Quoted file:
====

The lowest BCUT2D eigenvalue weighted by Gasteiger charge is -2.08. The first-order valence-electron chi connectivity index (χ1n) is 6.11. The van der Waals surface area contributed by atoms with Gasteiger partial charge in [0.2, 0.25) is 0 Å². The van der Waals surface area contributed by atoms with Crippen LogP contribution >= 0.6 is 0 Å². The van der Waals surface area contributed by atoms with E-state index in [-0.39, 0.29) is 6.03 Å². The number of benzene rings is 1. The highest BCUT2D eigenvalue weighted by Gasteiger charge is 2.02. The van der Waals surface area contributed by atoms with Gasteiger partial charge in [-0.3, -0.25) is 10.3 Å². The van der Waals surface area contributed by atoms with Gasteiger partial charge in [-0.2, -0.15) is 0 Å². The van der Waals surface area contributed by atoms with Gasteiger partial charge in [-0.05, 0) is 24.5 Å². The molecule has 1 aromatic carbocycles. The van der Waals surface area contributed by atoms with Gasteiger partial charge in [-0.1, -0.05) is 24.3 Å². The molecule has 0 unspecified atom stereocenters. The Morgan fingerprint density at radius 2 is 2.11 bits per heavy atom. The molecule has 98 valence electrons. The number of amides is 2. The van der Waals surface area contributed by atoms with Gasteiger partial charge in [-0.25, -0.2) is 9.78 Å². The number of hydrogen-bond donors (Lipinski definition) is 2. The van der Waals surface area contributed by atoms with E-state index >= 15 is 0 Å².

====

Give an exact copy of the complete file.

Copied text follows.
The lowest BCUT2D eigenvalue weighted by Gasteiger charge is -2.08. The first-order valence-electron chi connectivity index (χ1n) is 6.11. The van der Waals surface area contributed by atoms with Gasteiger partial charge in [0.2, 0.25) is 0 Å². The van der Waals surface area contributed by atoms with Crippen LogP contribution >= 0.6 is 0 Å². The van der Waals surface area contributed by atoms with E-state index in [-0.39, 0.29) is 6.03 Å². The number of benzene rings is 1. The highest BCUT2D eigenvalue weighted by Gasteiger charge is 2.02. The van der Waals surface area contributed by atoms with Gasteiger partial charge in [-0.3, -0.25) is 10.3 Å². The van der Waals surface area contributed by atoms with Gasteiger partial charge in [-0.2, -0.15) is 0 Å². The van der Waals surface area contributed by atoms with Gasteiger partial charge in [-0.05, 0) is 24.5 Å². The molecule has 1 aromatic carbocycles. The van der Waals surface area contributed by atoms with Gasteiger partial charge in [-0.1, -0.05) is 24.3 Å². The molecule has 0 unspecified atom stereocenters. The Morgan fingerprint density at radius 2 is 2.11 bits per heavy atom. The molecule has 98 valence electrons. The number of amides is 2. The van der Waals surface area contributed by atoms with Gasteiger partial charge in [-0.25, -0.2) is 9.78 Å². The number of hydrogen-bond donors (Lipinski definition) is 2. The van der Waals surface area contributed by atoms with E-state index >= 15 is 0 Å².